As illustrated in FIG. 6 which represents the variations of voltage U at the terminals of a fully discharged battery being partially charged versus time t, a coup de fouet effect on charging can be observed at the beginning of charging of a previously sufficiently discharged battery. The coup de fouet on charging is characterized by a voltage peak at the terminals of the battery in a first charging phase of a sufficiently discharged battery, before the voltage drops back down to a plateau during the next phase. The coup de fouet can be characterized by different parameters such as for example the peak voltage Upeak, plateau voltage Upl, the difference ΔU=Upeak−Upl between the peak voltage and the plateau voltage, the peak time tpeak necessary to reach peak voltage Upeak from the beginning of charging, the plateau time tpl necessary to reach plateau voltage Upl, and/or the difference Δt=tpl−tpeak between the plateau time and peak time

FIG. 7 represents the variations of the electrical parameters of a coup de fouet effect on charging for a lead-acid battery cell when partial charging is performed under similar conditions following discharges interrupted respectively at voltage thresholds of 1.95V (plot A1), 1.90V (plot A2), 1.80V (plot A3), and 1.70V (plot A4). These curve plots illustrate the connection existing between the parameters representative of a coup de fouet effect on charging and the previous discharging conditions, more particularly with respect to the end-of-discharge threshold, in other words the depth of discharge reached. In particular, the lower the end-of-discharge threshold, i.e. the greater the depth of discharge, the greater the amplitude of the coup de fouet effect on charging (Upeak and/or ΔU).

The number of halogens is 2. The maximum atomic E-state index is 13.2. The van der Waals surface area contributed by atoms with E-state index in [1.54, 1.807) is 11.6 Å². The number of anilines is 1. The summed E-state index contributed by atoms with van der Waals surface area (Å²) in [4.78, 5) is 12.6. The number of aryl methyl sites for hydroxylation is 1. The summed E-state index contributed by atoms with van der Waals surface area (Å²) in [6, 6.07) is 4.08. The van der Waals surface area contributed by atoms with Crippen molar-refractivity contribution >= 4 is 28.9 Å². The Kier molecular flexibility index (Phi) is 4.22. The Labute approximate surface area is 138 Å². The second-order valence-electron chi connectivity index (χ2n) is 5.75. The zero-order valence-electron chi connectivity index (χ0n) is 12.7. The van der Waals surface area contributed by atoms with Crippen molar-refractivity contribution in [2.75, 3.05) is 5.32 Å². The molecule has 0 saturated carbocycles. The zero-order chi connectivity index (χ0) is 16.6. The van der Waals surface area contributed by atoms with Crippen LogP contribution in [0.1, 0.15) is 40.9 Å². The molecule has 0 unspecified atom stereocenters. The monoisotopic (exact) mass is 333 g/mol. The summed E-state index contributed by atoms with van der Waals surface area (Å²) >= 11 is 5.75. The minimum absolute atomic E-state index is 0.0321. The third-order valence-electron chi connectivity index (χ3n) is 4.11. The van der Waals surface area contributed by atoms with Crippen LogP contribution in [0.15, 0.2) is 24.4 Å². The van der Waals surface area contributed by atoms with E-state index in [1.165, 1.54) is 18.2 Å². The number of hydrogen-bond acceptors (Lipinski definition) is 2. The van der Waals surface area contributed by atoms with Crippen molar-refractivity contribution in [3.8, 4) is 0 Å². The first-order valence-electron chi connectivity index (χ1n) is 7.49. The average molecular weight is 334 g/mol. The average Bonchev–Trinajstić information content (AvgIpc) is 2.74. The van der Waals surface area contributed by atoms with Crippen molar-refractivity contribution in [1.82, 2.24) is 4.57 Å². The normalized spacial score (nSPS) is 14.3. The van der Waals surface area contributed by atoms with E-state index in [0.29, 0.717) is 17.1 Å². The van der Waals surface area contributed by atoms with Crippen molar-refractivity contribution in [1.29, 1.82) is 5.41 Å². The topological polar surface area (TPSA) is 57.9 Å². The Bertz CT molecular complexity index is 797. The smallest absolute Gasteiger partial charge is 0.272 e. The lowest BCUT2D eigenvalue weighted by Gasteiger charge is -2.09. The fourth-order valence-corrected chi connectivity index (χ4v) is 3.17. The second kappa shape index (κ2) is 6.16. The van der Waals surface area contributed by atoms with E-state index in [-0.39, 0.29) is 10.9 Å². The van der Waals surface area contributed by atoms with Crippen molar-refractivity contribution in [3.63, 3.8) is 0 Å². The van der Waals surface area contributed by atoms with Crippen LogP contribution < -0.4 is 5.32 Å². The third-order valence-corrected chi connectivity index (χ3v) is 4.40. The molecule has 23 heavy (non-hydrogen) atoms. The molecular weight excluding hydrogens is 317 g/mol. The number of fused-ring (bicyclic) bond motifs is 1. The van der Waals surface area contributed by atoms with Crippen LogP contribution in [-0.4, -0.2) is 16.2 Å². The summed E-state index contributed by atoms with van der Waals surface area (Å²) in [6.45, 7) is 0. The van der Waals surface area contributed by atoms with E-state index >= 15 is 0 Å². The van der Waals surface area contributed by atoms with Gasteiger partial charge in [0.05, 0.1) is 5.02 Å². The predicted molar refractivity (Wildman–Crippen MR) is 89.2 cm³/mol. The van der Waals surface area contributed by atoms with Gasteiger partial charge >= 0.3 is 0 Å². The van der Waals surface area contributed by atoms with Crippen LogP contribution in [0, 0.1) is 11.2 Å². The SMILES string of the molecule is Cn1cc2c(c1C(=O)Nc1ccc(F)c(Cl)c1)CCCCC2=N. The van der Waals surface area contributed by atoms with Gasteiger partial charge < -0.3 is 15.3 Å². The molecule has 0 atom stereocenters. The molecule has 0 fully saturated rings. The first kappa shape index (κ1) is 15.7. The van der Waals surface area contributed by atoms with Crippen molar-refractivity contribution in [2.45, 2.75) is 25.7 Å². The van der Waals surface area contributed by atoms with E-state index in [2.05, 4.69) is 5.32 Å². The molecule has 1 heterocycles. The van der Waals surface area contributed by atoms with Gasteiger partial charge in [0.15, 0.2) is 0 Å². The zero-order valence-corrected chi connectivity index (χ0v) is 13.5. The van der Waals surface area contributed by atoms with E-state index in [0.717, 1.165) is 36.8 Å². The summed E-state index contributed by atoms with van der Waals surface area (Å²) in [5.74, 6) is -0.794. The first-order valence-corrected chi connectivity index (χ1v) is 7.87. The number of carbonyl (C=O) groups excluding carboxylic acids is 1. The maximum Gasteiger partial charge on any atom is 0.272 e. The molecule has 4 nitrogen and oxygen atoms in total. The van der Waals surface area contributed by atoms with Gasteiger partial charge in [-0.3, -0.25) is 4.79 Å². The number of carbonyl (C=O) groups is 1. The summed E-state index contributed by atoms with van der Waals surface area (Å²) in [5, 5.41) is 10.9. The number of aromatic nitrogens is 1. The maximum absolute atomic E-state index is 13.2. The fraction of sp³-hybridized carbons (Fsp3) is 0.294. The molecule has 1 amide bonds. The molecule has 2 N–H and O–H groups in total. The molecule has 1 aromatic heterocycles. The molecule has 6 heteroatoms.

In step F8 (FIG. 3), the control device determines an electrical parameter representative of one of the parameters representative of the coup de fouet effect which occurred while voltage U was measured at the beginning of charging, i.e. during step F7, for example an electrical parameter representative of the difference ΔU of the coup de fouet effect which occurred during step F7. For the sake of simplification, the electrical parameter representative of the coup de fouet effect parameter ΔU corresponds to the value of ΔU.

Then, in a step F9, the control device makes a comparison between the calculated value of ΔU and a predefined range of values for example comprised between 25 mV and 35 mV. These values correspond to a current regime called I10, i.e. a current regime to obtain a battery discharge in 10 hours. A person skilled in the art will be able to adjust these values for other current regimes. If ΔU is outside this range of values (no output of F9), the control device goes on to a step F10 in which ΔU is compared with the lower limit of the predefined range of values, i.e. with 25 mV. If ΔU is greater than 25 mV (no output of F10), ΔU is therefore greater than 35 mV (since, according to F9, ΔU is not in the range comprised between 25 mV and 35 mV). The control device then goes on to a step F12 in which the end-of-discharge threshold USmin is raised by a predetermined first value, for example equal to 10 mV. On the contrary, if ΔU is less than 25 mV (yes output of F10), the control device goes on to a step F11 in which the end-of-discharge threshold USmin is lowered by a predetermined second value, for example equal to 10 mV.